Personal Update

I am usually not one for personal updates because this is a travel blog and what does my personal life have to do with how I travel? More in this upcoming year due to some changes. I know, I slacked on this weeks posts as well, also due to these personal changes.

The smaller change that has effected me actually since this summer is the lack of free internet floating around my apartment complex. For the first 18 months of living in my current apartment, someone had their wireless unblocked, which I used on the weekend to catch up and update my blog. I came back from Hawaii to find it gone and all the other connections in my area blocked. So I started writing all my posts at home, making notes on details to look up and links to add later, so I could update quickly at work, when I got online. This worked okay for a few months. I was actually considering getting internet for myself, but never got up the motivation. And now I definitely can’t afford it.

Say hello to Poppy!

Then the biggest change last month. I got a dog. I know this isn’t a big deal to a lot of people. But this is for me for a variety of reasons. I did not grow up with animals. My parents couldn’t stand anything that didn’t live in a cage, so at the ripe old age of 30, this is the first real pet I have ever had. I also live alone, so I have no one to help at all with it. Since my parents have an aversion to animals, even though they live nearby, they are of little help to me. I can bring the dog to their house, but can’t leave it there without me being there to supervise. Also, Poppy is pretty much a puppy. The vet aged her at a year, but since she came from a city shelter and no one knows her history, she is extremely timid, has the worst separation anxiety and still has the occasional accident when not being watched very closely. All these features have added up to way less time to do what I used to. No more swimming, if I still read one book a week, it’s a miracle (I used to plow through at least 3). And my blog. When I have tried to write the past few weekends, the dog just climbs all over me, she is entranced by the computer screen. I can’t post my blogs at work because I used to do it during lunch and now my lunch times are filled with running home to walk the dog for an hour (hence no more reading either). Which all adds up to less time to keep up my blog.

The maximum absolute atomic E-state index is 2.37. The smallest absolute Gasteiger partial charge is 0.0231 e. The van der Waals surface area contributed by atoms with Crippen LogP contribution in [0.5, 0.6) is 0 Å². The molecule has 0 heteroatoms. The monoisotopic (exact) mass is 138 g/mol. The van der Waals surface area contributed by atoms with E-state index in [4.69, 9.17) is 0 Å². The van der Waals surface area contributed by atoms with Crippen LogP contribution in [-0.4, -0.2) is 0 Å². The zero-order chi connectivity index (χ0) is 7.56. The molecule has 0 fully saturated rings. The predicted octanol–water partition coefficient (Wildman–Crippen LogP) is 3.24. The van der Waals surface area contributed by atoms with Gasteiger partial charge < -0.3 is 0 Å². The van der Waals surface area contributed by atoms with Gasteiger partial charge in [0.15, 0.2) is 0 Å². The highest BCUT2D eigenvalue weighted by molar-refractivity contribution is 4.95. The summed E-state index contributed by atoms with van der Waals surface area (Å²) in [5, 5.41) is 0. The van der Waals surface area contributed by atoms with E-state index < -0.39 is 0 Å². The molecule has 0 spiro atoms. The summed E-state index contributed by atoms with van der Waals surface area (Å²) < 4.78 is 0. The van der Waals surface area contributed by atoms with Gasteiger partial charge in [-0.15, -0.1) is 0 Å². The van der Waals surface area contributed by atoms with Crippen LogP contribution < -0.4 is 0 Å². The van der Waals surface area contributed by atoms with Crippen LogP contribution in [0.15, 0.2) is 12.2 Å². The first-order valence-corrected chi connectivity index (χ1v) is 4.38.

Highlight of my weekends now!